Gov. Scott Walker took a step in reinstating the popular, but recently terminated Minnesota-Wisconsin tax reciprocity program by paying back the roughly $60 million in overdue bills that was owed to Minnesota earlier this month.
Former Minnesota Gov. Tim Pawlenty canceled the program in 2009 because Wisconsin skirted its duty to pay Minnesota back in a timely fashion each year, though the state still paid the debt with interest.
With the payment made July 13, the states are now looking forward to restarting the program.
“Minnesota told Wisconsin before tax reciprocity could be enacted, we needed to pay our past due bills, which Governor Walker did yesterday,” Walker spokesperson Cullen Werwie said in an email to The Badger Herald. “We have been working with Governor Dayton’s office since January to find a solution to restarting tax reciprocity.”
The program allows residents who live in one state but work in the other to forego the hassle of filing two income returns and instead file one return with their state of residence. Because there are an estimated 35,000 more border crossers who live in Wisconsin, Minnesota receives a yearly check to make up for the loss in revenue.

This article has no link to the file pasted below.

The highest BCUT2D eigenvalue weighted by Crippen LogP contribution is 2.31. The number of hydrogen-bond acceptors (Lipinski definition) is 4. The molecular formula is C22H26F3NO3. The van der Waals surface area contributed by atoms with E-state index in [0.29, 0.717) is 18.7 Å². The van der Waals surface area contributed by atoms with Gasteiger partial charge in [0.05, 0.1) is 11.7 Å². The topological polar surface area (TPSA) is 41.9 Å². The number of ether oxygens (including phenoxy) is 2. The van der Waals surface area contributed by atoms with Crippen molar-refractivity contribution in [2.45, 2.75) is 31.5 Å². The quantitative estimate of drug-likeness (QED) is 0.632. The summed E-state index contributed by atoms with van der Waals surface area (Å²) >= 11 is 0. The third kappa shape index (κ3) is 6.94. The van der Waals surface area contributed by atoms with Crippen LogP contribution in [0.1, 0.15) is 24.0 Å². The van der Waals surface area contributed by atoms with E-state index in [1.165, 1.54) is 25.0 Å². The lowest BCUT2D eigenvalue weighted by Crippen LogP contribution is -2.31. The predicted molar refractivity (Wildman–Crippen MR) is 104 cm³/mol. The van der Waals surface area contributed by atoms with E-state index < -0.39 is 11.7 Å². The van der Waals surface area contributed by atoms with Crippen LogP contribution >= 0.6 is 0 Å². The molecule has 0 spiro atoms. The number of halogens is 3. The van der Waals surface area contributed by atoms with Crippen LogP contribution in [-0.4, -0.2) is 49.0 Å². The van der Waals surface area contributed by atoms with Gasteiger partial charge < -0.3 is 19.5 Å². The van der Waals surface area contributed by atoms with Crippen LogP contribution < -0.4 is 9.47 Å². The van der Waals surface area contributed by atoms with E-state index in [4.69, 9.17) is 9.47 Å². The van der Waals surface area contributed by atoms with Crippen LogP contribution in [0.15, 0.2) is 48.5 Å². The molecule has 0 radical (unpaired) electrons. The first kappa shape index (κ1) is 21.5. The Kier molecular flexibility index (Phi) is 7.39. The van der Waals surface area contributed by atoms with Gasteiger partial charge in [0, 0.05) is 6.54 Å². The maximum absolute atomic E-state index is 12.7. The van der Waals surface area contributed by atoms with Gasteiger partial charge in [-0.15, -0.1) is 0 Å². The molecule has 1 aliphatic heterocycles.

Rep. Nick Milroy, D-South Range, whose district lies just west of three bridges that cross the Mississippi to Minnesota in northern Wisconsin, said in a statement he believed Walker hinted that the reciprocity debt would have been paid in the budget repair bill passed earlier this year and was upset when the bill did not include the payment.
Democrats upset with the budget repair bill suggested alternative legislation, which included paying the overdue bill, but it never progressed. Milroy, like the governor, is interested in seeing the agreement between the two states start again.
“Wisconsin citizens that work in Minnesota should not be burdened with additional tax filing requirements that ultimately cost them time and money,” he said.
Had former Gov. Jim Doyle paid the amount Minnesota required on the Dec. 1, 2010, due date, it would have cost Wisconsin $58.7 million. The debt grew interest at a rate of about $4,600 per day until Walker paid it off this week at $59.7 million.
The payment will fall far short of helping Minnesota out of its budget crisis, said University of Wisconsin economics professor Andrew Reschovsky.
“You and I would love $60 million, and having it sooner rather than later is good for the state, but it’s not going to solve their situation,” Reschovksy said. “Minnesota is talking about a $5 billion hole, so $60 million is small change.”
He added deterring the payment even longer and using the $60 million to reduce cuts to public services made in the 2011-2013 Wisconsin budget would not have been effective either. The amount of money paid to Minnesota would not have made much difference in the face of more than $800 million in state aid reductions to education, Reschovsky said.